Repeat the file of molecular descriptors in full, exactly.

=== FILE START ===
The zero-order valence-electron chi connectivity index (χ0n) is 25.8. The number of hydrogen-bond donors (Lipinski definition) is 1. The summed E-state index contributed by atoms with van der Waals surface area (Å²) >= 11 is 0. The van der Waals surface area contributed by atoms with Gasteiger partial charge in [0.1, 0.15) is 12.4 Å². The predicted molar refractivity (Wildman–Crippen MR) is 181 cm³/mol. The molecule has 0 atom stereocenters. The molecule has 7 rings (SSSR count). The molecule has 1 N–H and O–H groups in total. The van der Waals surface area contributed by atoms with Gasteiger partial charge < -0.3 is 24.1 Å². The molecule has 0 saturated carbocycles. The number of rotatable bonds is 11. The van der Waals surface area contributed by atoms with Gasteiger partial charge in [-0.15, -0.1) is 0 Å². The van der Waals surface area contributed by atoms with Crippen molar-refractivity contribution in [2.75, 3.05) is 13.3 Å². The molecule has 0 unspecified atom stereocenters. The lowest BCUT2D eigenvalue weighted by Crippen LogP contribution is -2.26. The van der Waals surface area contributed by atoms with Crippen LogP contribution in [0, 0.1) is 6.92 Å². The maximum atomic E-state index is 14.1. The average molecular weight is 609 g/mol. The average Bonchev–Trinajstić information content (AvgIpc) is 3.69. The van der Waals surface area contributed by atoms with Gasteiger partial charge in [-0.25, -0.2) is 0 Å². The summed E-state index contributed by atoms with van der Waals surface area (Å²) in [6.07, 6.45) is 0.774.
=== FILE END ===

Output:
The zero-order valence-electron chi connectivity index (χ0n) is 25.8. The number of hydrogen-bond donors (Lipinski definition) is 1. The summed E-state index contributed by atoms with van der Waals surface area (Å²) >= 11 is 0. The van der Waals surface area contributed by atoms with Gasteiger partial charge in [0.1, 0.15) is 12.4 Å². The predicted molar refractivity (Wildman–Crippen MR) is 181 cm³/mol. The molecule has 0 atom stereocenters. The molecule has 7 rings (SSSR count). The molecule has 1 N–H and O–H groups in total. The van der Waals surface area contributed by atoms with Gasteiger partial charge < -0.3 is 24.1 Å². The molecule has 0 saturated carbocycles. The number of rotatable bonds is 11. The van der Waals surface area contributed by atoms with Gasteiger partial charge in [-0.15, -0.1) is 0 Å². The van der Waals surface area contributed by atoms with Crippen molar-refractivity contribution in [2.75, 3.05) is 13.3 Å². The molecule has 0 unspecified atom stereocenters. The lowest BCUT2D eigenvalue weighted by Crippen LogP contribution is -2.26. The van der Waals surface area contributed by atoms with Crippen LogP contribution in [0, 0.1) is 6.92 Å². The maximum atomic E-state index is 14.1. The average molecular weight is 609 g/mol. The average Bonchev–Trinajstić information content (AvgIpc) is 3.69. The van der Waals surface area contributed by atoms with Gasteiger partial charge in [-0.25, -0.2) is 0 Å². The summed E-state index contributed by atoms with van der Waals surface area (Å²) in [6.07, 6.45) is 0.774.